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April 9, 1932

THE UROLOGIC ASPECTS OF RADIOSENSITIVE TUMORS OF THE BLOOD-FORMING ORGANS

Author Affiliations

BOSTON

From the Urological and Medical departments, Massachusetts General Hospital.

JAMA. 1932;98(15):1245-1250. doi:10.1001/jama.1932.02730410009003
Abstract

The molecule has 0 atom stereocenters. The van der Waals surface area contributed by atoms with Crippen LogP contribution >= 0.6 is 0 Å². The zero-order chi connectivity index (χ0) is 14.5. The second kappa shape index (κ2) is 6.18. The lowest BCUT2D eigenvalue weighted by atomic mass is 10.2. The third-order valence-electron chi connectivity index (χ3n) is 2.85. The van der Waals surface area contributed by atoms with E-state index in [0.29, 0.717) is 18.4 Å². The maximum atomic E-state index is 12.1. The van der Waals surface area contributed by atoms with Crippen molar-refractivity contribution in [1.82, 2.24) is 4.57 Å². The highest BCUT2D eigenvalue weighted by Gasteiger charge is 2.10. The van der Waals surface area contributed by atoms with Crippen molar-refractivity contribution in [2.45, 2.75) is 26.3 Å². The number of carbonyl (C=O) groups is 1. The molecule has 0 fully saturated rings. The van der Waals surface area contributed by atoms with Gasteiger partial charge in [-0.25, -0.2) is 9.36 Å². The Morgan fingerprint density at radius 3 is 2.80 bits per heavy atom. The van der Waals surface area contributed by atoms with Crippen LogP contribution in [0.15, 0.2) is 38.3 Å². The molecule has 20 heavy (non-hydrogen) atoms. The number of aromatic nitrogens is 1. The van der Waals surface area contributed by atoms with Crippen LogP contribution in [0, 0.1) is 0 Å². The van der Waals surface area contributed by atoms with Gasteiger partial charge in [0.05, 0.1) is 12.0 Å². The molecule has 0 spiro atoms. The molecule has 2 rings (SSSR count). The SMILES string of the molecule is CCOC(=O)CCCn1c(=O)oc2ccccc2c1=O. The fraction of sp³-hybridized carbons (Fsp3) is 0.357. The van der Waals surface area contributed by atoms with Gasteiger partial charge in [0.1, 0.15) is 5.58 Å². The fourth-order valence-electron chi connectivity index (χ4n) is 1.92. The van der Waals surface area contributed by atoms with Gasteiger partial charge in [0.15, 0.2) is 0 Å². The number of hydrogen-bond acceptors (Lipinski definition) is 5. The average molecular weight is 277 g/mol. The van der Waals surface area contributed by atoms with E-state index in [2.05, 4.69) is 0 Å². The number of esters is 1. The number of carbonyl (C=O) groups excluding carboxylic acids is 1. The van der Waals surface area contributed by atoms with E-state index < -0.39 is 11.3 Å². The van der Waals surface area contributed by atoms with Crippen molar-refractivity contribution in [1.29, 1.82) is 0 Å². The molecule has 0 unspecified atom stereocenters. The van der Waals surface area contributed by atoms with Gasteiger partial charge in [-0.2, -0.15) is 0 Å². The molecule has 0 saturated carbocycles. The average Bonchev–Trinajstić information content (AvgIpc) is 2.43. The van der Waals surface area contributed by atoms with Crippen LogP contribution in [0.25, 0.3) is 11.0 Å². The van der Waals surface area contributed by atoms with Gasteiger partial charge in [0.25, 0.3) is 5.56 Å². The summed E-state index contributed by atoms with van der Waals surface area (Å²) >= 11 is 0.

By radiosensitive tumors of the blood-forming organs we refer to those tumors which are derived from primitive cells of the lymph nodes, bone marrow and spleen whose normal maturation gives rise to adult forms seen in normal blood; namely, lymphocytes and cells of the myelocytic series (polymorphonuclear neutrophils, eosinophils and basophils). Tumors derived from the primitive endothelial cells of the lymph nodes and marrow, whose normal maturation produces the large mononuclear cell seen in normal blood, are so rare that they have not been included in this paper. Following the terminology of Mallory, we have chosen the terms "lymphoblastoma" and "myeloblastoma" to designate these tumors, as the unqualified use of various terms, such as "malignant lymphoma," "lymphosarcoma," "pseudoleukemia," "splenomyelogenous leukemia," and the like, have in the past only added to the confusion in regard to the myeloblastoma, as this tumor usually expresses itself in a characteristic clinical picture; i. e.,

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